7. Eek! I really hope this isn't true anymore.

    Crap, it looks like it is. :( In my benchmarks in LabVIEW 2012, it looks like the Delete From Array "trick" is about 30 times slower than using Index Array.

    Oh well, I guess I won't use that trick anymore. Thankfully, Jarrod's Create Place VI Contents VI shortcut for Quick Drop made it really easy for me to add a shortcut to drop this code snippet instead:

    post-4441-0-72857800-1349730963.png

    • Like 1

  8. The method I always used to get the last element in an array is the "Delete Element From Array". If you don't wire anything to the index, or length, you get a scalar of the last element in the array as the "Deleted Portion".

    As you mention, it is in the online help for the function. We also try to indicate this behavior in the Context Help for Delete From Array:

    post-4441-0-58210100-1349719267.png

    The fact that "last elem" is in parenthesis indicates that this is the behavior when you leave the index input unwired. If this isn't discoverable enough (which I'm thinking may be the case if people are writing VIs to do it), then how could we make it more obvious? I use this behavior of Delete From Array all the time...in fact, I may use Delete From Array just to get the last element of a 1D array more than I use it to delete stuff... :P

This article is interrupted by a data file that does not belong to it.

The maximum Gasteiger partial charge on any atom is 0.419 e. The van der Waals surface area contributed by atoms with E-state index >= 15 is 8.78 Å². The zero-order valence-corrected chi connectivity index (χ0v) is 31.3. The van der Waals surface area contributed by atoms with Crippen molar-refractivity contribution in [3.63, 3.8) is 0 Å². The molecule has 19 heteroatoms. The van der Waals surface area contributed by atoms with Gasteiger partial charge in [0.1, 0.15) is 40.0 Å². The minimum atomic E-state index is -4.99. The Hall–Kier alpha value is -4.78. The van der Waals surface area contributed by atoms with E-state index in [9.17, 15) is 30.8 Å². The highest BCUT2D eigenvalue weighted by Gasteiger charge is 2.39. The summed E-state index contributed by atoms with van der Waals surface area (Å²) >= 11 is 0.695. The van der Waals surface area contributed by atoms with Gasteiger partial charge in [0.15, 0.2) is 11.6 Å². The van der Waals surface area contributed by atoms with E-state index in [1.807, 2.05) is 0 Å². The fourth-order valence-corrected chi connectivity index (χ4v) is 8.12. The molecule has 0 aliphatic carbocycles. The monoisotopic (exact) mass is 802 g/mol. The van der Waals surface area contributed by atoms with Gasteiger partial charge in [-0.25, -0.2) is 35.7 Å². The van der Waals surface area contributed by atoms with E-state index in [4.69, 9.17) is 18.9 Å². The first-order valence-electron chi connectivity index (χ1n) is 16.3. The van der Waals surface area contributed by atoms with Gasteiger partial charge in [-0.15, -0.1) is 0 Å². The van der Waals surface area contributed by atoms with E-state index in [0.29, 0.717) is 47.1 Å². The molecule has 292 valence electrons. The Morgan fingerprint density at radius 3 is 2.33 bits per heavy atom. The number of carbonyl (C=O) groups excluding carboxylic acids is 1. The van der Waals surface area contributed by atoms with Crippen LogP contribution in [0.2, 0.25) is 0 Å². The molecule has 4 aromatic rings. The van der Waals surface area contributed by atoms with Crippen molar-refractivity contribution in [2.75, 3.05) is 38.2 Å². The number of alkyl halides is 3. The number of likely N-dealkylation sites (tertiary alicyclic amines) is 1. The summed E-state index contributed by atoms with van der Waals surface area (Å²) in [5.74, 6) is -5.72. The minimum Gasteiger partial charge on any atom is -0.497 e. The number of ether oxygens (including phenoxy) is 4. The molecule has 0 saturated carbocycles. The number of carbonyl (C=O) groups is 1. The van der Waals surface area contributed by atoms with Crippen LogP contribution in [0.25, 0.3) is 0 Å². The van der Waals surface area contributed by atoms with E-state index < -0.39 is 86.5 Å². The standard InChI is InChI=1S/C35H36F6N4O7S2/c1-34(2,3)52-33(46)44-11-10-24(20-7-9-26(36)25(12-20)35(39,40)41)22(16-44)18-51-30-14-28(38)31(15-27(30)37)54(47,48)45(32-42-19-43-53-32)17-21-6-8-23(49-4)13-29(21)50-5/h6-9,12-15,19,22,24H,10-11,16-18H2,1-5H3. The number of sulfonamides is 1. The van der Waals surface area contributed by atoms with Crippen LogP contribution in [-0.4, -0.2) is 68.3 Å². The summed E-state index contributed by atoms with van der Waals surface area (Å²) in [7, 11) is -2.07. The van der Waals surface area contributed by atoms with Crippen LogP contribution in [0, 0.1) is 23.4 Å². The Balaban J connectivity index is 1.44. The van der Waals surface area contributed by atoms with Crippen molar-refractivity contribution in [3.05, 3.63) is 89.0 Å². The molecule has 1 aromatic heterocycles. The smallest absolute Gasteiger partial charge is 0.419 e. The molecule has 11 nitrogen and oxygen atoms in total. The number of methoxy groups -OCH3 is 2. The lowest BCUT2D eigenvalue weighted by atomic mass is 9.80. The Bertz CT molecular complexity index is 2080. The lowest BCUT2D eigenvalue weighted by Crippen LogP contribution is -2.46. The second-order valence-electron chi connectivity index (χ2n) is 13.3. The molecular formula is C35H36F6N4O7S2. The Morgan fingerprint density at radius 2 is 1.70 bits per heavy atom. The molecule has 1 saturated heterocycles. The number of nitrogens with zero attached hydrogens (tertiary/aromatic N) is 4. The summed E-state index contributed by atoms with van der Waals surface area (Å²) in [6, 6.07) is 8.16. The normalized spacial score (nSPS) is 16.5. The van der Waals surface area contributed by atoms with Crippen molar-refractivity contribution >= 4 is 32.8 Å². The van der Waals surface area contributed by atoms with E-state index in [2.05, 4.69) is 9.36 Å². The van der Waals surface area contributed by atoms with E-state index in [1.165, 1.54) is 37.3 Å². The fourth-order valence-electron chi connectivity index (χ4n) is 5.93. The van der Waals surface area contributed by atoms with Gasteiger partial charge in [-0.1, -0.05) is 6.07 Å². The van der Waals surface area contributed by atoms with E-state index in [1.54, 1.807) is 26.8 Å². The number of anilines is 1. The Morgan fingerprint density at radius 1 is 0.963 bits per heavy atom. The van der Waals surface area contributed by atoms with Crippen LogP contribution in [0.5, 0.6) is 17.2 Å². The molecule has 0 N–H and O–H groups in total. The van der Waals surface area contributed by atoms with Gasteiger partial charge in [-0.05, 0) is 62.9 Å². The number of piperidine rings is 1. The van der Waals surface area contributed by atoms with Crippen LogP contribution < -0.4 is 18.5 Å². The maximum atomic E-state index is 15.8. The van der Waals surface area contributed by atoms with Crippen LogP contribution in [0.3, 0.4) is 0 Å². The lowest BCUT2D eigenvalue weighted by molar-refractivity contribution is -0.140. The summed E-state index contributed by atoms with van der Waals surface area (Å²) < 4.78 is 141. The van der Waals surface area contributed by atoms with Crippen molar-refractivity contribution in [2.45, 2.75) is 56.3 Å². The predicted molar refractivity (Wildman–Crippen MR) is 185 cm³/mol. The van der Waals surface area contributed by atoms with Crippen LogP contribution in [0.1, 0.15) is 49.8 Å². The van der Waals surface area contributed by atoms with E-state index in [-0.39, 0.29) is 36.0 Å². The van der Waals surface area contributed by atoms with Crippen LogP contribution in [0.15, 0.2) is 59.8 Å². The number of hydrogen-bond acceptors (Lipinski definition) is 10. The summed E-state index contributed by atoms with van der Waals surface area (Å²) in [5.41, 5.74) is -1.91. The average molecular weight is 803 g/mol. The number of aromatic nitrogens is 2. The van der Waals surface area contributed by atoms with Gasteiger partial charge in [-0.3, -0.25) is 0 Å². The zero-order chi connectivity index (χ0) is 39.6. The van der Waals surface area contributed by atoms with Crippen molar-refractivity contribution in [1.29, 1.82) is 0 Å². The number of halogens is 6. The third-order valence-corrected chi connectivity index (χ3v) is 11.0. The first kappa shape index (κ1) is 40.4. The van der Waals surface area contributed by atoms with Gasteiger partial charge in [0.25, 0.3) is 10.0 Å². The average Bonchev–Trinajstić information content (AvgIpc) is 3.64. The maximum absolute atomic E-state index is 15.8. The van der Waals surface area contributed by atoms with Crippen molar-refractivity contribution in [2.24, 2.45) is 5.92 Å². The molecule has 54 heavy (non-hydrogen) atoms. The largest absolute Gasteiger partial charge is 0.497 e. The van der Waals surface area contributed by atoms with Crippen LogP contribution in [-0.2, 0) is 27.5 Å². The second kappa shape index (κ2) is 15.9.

9. Also check out this VI.

    <LabVIEW Dir>\vi.lib\Utility\traverseref.llb\Traverse for GObjects.vi

    Traverse for GObjects.vi is available in Quick Drop/the palettes, so it's documented. It helps you find all the objects of a particular class within an arbitrarily nested panel, diagram, or object. As for finding a specific object with a specific label, there's a VI for that too, although it's not documented...check out <LabVIEW Dir>\vi.lib\Utility\traverseref.llb\TRef Find Object By Label.vi. This VI wraps Traverse for GObjects.vi with extra code to do the label matching. Let me know if y'all have any questions about either of these VIs (or any of the other goodies in traverseref.llb, for that matter).


  10. The only way I was able to get the "strict" control references was to create a control reference control, right-click it and choose "Include Data Type", then create a constant from that strictly-typed control. In general, I only use "include data type" when I'm dealing with a control that can have different data types (like a listbox, which can be a scalar or an array), and I want to make sure that the VIs I have that may operate on the value of that control will only accept a strictly-typed reference.

    I should also point out that the easiest way to get a control reference control of the correct type is to drop a Control Reference from Quick Drop/the palettes, then drag a control into the control reference to define its type. I'm pretty sure that's how I created the control references for the QMH template.